UPDATE with additional detail on investor call, 05:10 AM PST Monday December 16.
PREVIOUS STORY, 23:34 PM PST Sunday December 15: Exhibition giant Cineworld, which acquired U.S. chain Regal Cinemas in 2018 for $3.6B, is adding another group to its portfolio with a proposed $2.1B (C$2.8B) purchase of Canada’s Cineplex. The deal would see Cineworld pay C$34 per share in cash and would make Regal the largest cinema circuit in North America by number of screens. The acquisition is unanimously supported by Cineworld’s Board of Directors.
Cineplex is Canada’s biggest operator with 165 cinemas and 1,695 screens. The exhibitor holds a 75% market share of box office. In 2018, the Canadian box office grossed approximately $770M, with annual attendance of about 98M. Between 2014 and 2018 Canadian box office revenue and average ticket prices grew at compound annual rates of 1.9% and 3.5%, respectively.
Cineworld Boss Mooky Greidinger Talks $2.1B Cineplex Deal, Says Unlimited Subscription Service Will Expand To Canada
Cineworld calls the transaction outlined today “Highly synergistic” bringing approximately $130M of annual pre-tax combination benefits by the end of 2021. There is expected to be a double-digit accretive to earnings and free cash flow in the first full year following completion (2021) and the return on invested capital is expected to exceed Cineworld’s cost of capital that same year.
A debt-financed acquisition, it remains subject to Cineworld and Cineplex shareholder approval, and other regulatory approvals. Completion is expected by the end of the first half of 2020. Cineworld’s largest shareholder (Global City Theatres B.V., which holds an approximate 28% stake in the company) has agreed to vote in favor of the acquisition.
Cineworld CEO Mooky Greidinger says, “Cineplex is a great business. It is the number one cinema operator in Canada and is well positioned for further growth. The combination of Cineplex and Regal will create the leading North American cinema operator with unrivalled scale and opportunity. By deploying our operational best practices, we expect the transaction to create compelling value for shareholders and to be strongly EPS and free cash flow accretive.
“The acquisition of Cineplex strengthens our belief in the theatrical business, one of the most affordable out-of-home forms of entertainment. We constantly strive to provide the best customer experience and maintain technological leadership and we are excited about Cineworld’s prospects for 2020 and beyond as we look to complete the Cineplex transaction, our U.S. refurbishment program and the rollout of Unlimited, and we look forward to the great selection of movies to come.”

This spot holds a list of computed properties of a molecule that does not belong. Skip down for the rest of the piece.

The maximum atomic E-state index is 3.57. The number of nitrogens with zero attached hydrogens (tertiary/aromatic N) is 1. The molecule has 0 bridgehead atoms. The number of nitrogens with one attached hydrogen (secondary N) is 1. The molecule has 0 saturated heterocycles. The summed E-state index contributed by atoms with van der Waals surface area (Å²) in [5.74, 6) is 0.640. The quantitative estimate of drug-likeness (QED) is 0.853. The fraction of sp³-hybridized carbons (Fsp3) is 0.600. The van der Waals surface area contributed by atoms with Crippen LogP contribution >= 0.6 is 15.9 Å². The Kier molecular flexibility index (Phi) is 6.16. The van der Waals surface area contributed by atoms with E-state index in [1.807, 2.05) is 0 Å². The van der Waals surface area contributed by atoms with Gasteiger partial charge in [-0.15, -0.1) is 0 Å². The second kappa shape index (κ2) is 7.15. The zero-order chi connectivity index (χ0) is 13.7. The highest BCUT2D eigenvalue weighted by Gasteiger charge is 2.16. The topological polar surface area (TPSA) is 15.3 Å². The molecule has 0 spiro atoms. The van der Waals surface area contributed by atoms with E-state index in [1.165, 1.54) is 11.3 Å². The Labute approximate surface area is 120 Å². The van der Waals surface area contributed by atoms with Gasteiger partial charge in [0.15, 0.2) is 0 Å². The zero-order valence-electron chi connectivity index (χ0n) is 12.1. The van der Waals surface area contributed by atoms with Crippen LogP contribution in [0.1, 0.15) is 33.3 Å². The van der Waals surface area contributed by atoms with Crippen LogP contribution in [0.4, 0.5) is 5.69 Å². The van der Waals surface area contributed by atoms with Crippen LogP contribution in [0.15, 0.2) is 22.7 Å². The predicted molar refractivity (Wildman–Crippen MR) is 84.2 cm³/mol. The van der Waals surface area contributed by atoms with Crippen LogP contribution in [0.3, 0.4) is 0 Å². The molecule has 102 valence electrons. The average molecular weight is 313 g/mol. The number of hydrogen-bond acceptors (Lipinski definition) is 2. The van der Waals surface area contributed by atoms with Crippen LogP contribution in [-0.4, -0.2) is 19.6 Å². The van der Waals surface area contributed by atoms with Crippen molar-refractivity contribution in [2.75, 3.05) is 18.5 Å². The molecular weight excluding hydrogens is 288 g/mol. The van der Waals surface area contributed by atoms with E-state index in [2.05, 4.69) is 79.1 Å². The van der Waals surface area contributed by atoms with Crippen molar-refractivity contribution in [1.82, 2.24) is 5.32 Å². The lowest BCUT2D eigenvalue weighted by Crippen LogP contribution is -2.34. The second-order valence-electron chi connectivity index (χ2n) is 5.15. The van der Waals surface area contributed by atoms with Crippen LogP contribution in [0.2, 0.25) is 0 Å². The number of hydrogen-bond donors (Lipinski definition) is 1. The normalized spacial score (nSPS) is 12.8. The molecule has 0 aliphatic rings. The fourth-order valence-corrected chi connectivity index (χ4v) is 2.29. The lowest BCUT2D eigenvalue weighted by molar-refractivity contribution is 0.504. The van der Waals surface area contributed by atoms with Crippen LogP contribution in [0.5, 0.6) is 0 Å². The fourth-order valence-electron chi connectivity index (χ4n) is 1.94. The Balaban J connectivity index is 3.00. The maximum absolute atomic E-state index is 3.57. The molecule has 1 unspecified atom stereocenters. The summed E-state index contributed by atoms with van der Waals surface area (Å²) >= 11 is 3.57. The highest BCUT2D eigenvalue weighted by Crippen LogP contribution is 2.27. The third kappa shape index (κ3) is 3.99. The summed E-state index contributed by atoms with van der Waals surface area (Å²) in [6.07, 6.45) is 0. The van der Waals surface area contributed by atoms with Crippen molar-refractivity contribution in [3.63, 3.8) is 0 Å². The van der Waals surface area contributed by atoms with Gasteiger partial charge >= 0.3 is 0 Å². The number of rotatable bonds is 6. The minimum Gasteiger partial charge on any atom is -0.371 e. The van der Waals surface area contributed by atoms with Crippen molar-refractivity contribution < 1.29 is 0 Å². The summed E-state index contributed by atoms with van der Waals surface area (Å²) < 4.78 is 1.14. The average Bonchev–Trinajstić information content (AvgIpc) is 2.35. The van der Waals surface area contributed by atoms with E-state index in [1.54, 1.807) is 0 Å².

Cineworld this summer launched movie ticket subscription service Regal Unlimited in the U.S., with a take-up rate that exceeded expectations.
Anthony Bloom, Chairman of Cineworld, added today, “The Board of Cineworld believes that the acquisition of Cineplex is in the interests of its shareholders as it fits squarely within our strategic acquisition objectives and is expected to be strongly earnings and cash flow accretive. Going forward our immediate post-acquisition objectives will be to combine Cineplex with our U.S. business to create a leading North American cinema operator; maximize the synergistic combination benefits of the Cineplex acquisition; continue the currently successful refurbishment of the Regal chain in the U.S.; and focus strongly on a structured debt reduction program targeting leverage towards 3x net debt/EBITDA by the end of 2021.”
In a conference call with investors, Greidinger later said that there will likely be some changes within management ranks but that there are no current plans for any Cineplex closures. “We’d like to keep part of the management with us,” the exhibition veteran said. “Some members of the Cineplex team have informed us of other plans.”
He said there wouldn’t be any changes to the terms of contracts with the studios as a result of the acquisition and confirmed that the company isn’t planning on listing in the U.S. anytime soon.
As for the 2019 and 2020 box office, Greidinger said, “I know there has been a lot of speculation about the 2020 slate. I think it is great. This year we had the biggest movie of all time, we had Joker, and I think Star Wars will break new records. This year wasn’t as good as expected due to many loopholes. In 2020 we don’t have an Avengers or Star Wars but there’s a combination of solid movies. We know James Bond will be number one in the UK next year. There’s Wonder Woman, two new Marvel movies, two from Pixar, the Chris Nolan film, and many other movies”
“Some estimate that this year’s domestic box office will be negative [on last year]. From our experience, it will be anywhere between -2 to + 2. Next year, there won’t be the same huge peaks but there are a number of strong movies. Family product is going to be big and we are optimistic about the North American box office.”
In response to a question about declining North American attendance for theatrical, Greidinger said that attendance remains largely “flat and stable” and that admissions growth potential was highest in emerging markets and where the company implements its Unlimited scheme. “The growth comes from new sites and new premium offerings,” he noted.
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